The 8th edition of the workshops on unintended consequences aims to reveal the dynamics of this process and to explore its manifestations. We are particularly interested in processes that render certain forms of inequality as normal, while treating their other manifestations as crossing the border of what is considered to be acceptable. For instance, in certain contexts and social groups children are acceptably unequal, and the same pertains for women and elderly alike. In a similar vein, forms of exclusion of the disadvantaged or discriminated groups are institutionalized, while the same discriminatory treatment when applied to higher, or other, social classes is considered scandalous. Inequality is asymmetrically distributed in the society depending on the context and distribution of power.

We also aim to tackle the so called unintended symmetries. Arguably, their most common manifestation is the levelling of social distinctions in situations of hazard and risk or other contexts when certain elements of status do not matter. E.g., without a doubt the environmental risks have certain equality- and inclusion-effects. Moreover, the financial status and expert claims of social actors are rendered powerless in worlds that function according to a different logic of social distinction (such as sport gyms, emergency hospitals, illness, even death). While hidden mechanisms of production and reproduction of inequality are present herein as well, the symmetry tendency cannot be easily dismissed.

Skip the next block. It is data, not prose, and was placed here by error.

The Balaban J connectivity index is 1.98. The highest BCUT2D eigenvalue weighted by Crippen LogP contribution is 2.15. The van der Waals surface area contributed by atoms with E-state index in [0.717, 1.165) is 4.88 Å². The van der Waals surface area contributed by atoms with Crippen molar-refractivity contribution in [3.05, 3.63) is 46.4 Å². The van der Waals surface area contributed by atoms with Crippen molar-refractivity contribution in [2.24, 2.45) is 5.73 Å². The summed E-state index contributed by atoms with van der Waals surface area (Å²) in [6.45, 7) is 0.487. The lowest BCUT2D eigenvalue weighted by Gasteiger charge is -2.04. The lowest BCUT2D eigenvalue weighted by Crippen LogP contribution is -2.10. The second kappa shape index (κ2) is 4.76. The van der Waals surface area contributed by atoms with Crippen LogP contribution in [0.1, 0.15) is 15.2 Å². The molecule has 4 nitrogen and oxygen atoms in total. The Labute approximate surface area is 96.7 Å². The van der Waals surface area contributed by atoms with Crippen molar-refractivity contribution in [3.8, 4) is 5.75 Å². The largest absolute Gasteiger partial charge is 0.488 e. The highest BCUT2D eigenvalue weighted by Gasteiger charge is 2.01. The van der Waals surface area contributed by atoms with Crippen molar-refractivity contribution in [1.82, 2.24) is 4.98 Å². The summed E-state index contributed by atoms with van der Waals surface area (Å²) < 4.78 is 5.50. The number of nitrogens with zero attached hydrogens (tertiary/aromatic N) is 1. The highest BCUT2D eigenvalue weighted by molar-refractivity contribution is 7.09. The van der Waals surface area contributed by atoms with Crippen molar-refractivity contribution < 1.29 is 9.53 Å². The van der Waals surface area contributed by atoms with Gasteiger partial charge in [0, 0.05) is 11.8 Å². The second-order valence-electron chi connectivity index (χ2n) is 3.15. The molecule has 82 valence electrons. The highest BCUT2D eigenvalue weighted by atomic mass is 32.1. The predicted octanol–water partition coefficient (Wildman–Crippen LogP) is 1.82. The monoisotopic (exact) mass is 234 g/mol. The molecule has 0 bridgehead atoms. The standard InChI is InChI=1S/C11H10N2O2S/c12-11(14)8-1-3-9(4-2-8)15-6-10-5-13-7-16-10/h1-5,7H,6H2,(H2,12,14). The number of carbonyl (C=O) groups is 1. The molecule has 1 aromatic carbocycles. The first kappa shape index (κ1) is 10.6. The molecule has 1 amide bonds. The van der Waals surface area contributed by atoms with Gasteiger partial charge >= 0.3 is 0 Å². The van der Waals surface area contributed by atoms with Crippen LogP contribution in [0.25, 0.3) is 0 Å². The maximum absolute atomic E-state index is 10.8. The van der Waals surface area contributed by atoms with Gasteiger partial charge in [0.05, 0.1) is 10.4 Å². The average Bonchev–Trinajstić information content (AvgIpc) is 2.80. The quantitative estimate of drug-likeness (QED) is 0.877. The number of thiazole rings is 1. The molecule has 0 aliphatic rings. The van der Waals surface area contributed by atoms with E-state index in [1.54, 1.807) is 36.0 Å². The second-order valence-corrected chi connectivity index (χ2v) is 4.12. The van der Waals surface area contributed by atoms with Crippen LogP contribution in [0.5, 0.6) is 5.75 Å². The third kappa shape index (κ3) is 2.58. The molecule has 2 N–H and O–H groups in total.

The Workshop welcomes contributions dealing with such topics as:

  • Inequality: definition, types, reaction against; coping with
  • Measurement of inequality
  • Epistemology of inequality: categories, ignorance and knowledge
  • Gender, age and race
  • Production and reproduction of inequality and symmetry
  • Technologies of inequality, algorithms and classification
  • Experiences of inequality
  • Media production and distribution of inequalities
  • Hidden inequalities and its manifestation
  • Unexpected & unintended social symmetries
  • Religion, ideologies and politics of inequalities.
  • “Us vs Them” dynamic and its role in building group identity
  • Unequal access to education and medical services